Recently, a fellow Appalachian objected to my use of a 1937 quote from Theodosius Dobzhansky based on an implied appeal to novelty. An appeal to novelty is the fallacious assumption that just because something is newer, it must be better or more true than something older. He basically asked, given my 1937 quotation, whether I would also use 1937 medical science and then accused me of supposing that science “never changes, never gathers evidences, never formalizes a hypothesis into a theory” because I did not use a more recent quote. I know, I know… it’s a bad argument, but let’s make this an educational experience.
First, to demonstrate how silly his rhetoric is, let’s answer the question of whether I would use 1937 medical science? Well, it depends upon the science. Consider, for example, medical hygeine. History records that in the late 1840’s, Dr. Ignaz Semmelweis, then working as an assistant in the maternity wards of a Vienna hospital, observed that the mortality rate in a delivery room staffed by medical students was up to 3 times greater than that of a second delivery room staffed by midwives. He further observed that these medical students were coming to the delivery room straight from working on cadavers, so he figured these guys must be carrying infection from their autopsies to birthing mothers. Accordingly, he ordered doctors and medical students to wash their hands with a chlorinated solution before examining women in labor, and the death rate in his maternity wards eventually dropped to less than one percent.
Amazingly enough, I still insist that doctors practice 1840s medical science when it comes to pre-exam handwashing precisely because it works. Medical science has marched onward, but some things remain true despite the passage of time. If it ain’t broke, don’t fix it.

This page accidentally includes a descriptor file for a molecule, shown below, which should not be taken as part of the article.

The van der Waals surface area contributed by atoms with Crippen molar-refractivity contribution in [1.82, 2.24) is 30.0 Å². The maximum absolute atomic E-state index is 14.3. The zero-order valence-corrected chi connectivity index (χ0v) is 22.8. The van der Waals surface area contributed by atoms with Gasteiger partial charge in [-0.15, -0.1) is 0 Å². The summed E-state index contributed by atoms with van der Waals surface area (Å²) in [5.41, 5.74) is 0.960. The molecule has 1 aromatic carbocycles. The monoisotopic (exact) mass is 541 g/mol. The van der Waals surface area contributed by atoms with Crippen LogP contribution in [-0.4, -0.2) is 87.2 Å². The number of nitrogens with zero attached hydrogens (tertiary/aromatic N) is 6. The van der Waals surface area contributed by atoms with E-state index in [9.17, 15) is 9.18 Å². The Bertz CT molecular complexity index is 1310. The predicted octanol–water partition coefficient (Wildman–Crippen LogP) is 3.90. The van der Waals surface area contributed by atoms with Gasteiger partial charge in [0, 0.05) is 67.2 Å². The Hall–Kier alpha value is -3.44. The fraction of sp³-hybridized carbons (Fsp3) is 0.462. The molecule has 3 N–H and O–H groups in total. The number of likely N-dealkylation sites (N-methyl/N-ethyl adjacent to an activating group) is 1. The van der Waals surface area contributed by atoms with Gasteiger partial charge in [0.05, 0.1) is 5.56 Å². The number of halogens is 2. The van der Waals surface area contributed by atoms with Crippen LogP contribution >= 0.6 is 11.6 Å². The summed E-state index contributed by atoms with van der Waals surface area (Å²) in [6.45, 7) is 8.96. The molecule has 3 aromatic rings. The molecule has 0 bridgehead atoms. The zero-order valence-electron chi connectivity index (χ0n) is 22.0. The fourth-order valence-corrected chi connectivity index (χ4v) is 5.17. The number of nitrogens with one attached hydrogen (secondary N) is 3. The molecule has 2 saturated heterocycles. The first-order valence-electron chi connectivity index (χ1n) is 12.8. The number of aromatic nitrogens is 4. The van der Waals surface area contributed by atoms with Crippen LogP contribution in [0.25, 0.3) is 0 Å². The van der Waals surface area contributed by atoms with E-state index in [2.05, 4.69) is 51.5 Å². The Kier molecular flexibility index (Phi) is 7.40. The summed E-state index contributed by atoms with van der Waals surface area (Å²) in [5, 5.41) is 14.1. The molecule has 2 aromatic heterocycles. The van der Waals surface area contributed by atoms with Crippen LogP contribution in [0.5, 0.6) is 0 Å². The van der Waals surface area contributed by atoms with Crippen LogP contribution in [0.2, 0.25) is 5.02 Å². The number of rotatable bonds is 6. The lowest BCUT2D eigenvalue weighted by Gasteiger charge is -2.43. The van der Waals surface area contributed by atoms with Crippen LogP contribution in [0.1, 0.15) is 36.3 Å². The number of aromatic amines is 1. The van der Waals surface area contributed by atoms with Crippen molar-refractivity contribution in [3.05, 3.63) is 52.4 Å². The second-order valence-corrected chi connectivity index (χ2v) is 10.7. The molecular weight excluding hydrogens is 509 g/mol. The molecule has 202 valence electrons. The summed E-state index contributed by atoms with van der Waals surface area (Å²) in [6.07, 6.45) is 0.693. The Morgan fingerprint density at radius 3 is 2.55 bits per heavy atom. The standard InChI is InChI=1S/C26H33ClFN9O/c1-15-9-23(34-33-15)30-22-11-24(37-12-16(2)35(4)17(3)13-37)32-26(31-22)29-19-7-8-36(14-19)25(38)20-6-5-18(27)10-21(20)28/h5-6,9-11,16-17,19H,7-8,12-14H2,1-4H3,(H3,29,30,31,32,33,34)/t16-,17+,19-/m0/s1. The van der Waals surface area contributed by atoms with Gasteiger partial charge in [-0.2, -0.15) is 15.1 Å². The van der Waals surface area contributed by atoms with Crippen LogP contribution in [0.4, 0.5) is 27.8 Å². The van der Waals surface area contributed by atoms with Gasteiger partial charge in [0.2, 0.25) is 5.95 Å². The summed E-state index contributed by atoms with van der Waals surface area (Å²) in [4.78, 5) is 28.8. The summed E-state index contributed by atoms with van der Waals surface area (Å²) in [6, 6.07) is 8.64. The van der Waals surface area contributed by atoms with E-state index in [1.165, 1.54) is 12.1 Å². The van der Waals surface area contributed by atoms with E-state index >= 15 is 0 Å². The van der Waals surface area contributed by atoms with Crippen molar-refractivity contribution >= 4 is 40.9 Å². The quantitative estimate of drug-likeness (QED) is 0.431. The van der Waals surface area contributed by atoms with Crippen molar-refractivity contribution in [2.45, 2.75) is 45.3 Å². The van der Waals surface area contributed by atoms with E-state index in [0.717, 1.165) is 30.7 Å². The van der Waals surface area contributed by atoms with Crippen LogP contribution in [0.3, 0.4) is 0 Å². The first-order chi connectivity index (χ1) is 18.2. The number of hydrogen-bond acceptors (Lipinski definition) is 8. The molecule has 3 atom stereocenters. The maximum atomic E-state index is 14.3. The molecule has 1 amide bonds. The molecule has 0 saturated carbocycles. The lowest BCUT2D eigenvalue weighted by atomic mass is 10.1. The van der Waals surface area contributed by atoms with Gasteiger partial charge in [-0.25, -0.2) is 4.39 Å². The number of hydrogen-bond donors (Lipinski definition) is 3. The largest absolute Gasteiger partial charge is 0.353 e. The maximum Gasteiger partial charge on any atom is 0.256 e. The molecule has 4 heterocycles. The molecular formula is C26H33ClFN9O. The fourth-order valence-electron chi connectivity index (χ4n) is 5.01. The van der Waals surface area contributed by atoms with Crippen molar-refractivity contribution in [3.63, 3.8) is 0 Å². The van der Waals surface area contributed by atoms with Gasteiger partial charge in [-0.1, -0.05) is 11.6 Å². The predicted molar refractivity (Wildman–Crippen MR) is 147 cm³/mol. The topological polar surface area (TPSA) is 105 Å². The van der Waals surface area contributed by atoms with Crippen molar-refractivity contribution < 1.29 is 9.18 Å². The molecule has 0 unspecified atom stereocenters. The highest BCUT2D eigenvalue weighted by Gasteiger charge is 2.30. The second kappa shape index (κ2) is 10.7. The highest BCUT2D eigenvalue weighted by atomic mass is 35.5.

Which brings us to our 1937 Dobzhansky quote, from Genetics and the Origin of Species:
“There is no way toward an understanding of the mechanism of macroevolutionary changes, which require time on a geological scale, other than through a full comprehension of the microevolutionary processes observable within the human lifetime. For this reason we are compelled at the present level of knowledge reluctantly to put a sign of equality between the mechanisms of micro– and macroevolution, and proceeding on this assumption, to push our investigations as far ahead as this working hypothesis will permit.” [emphasis mine]
In an article entitled Deflating Dobzhansky’s Grand Assumption, I noted:
“Dobzhansky had to make an assumption that small changes could account for big changes. Why? Because he couldn’t observe them. Because such changes allegedly took place over long periods of time that were, well, prohibitive to say the least. So he had to make an assumption.”
I went on in that article to demonstrate why this was essentially impossible, since the horizontal changes observed do not add genetic information as would be required of the microbes-to-man evolution model, but rather are more consistent with the creationist position of variation within created kinds.
But the question here is whether Dobzhansky’s quote has been made erroneous given modern science. In other words, since science does advance, since it does change, since it does gather evidence, is there any more need for Dobzhansky’s Grand Assumption. Have we essentially proven that small, observable horizontal biological changes [i.e., adaptation, speciation, mutation, natural selection] eventually lead to proposed vertical [phyletic] microbes-toman evolutionary change? And the answer is a resounding NO, precisely because the major problem Dobzhansky highlights is still in place: there is no way to observe the proposed vertical changes, common refered to as macroevolution. The assumption is still necessary.